The KB line of human epidermoid carcinoma cells grew with a minimum generation time of 15 hours when cultured in Eagle's medium containing human or calf serum. The maximum cell concentration was a function of the frequency of medium renewal, the time of incubation, and the amount of final cellular material present. Maximum cell density could be increased approximately twofold by the addition of various peptones to the complete medium, although these materials did not affect the minimum generation time. Fortification of the medium with glucose, glutamine, or vitamin mixture did not prolong the growth phase or affect the generation time.

When complete medium was incubated for 8 days at 37° C., it was found to be fully sufficient for subsequent growth of KB cells. When the medium was incubated in the presence of cells for as little as 16 hours, however, it was found to be insufficient for subsequent normal KB proliferation. The addition of certain peptones or an amino acid mixture partially reversed the deficiency.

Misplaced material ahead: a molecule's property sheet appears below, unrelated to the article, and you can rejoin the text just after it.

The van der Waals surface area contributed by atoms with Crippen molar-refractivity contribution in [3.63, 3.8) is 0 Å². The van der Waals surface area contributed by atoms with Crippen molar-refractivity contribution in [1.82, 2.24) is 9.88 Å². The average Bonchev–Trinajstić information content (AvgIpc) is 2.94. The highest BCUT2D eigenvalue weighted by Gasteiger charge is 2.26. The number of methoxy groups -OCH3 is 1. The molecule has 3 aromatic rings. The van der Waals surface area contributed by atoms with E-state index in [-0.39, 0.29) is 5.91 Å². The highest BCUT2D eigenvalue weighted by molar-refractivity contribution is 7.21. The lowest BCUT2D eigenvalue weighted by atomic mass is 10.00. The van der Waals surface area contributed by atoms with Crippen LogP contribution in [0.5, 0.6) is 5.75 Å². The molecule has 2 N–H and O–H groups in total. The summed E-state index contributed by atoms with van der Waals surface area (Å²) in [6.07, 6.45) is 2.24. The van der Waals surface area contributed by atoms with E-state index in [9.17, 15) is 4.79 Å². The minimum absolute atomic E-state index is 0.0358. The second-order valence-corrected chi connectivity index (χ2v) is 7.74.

In addition, beef extract, yeast extract, glycine, serine, asparagine, inositol, pyruvic acid, cholesterol, and coconut milk were tested but were unable to stimulate maximum cell production or growth rate with the KB line.

Renewal of the medium on stock cultures 24 hours prior to harvest and scraping of the cells with a rubber policeman yielded cells capable of growing at the maximum rate. Rapid serial subculture of the KB line resulted in selection of a culture which grew without a “lag” phase.


This work was supported in part by contract No. SA-43-ph-1933, Cancer Chemotherapy National Service Center, National Institutes of Health.

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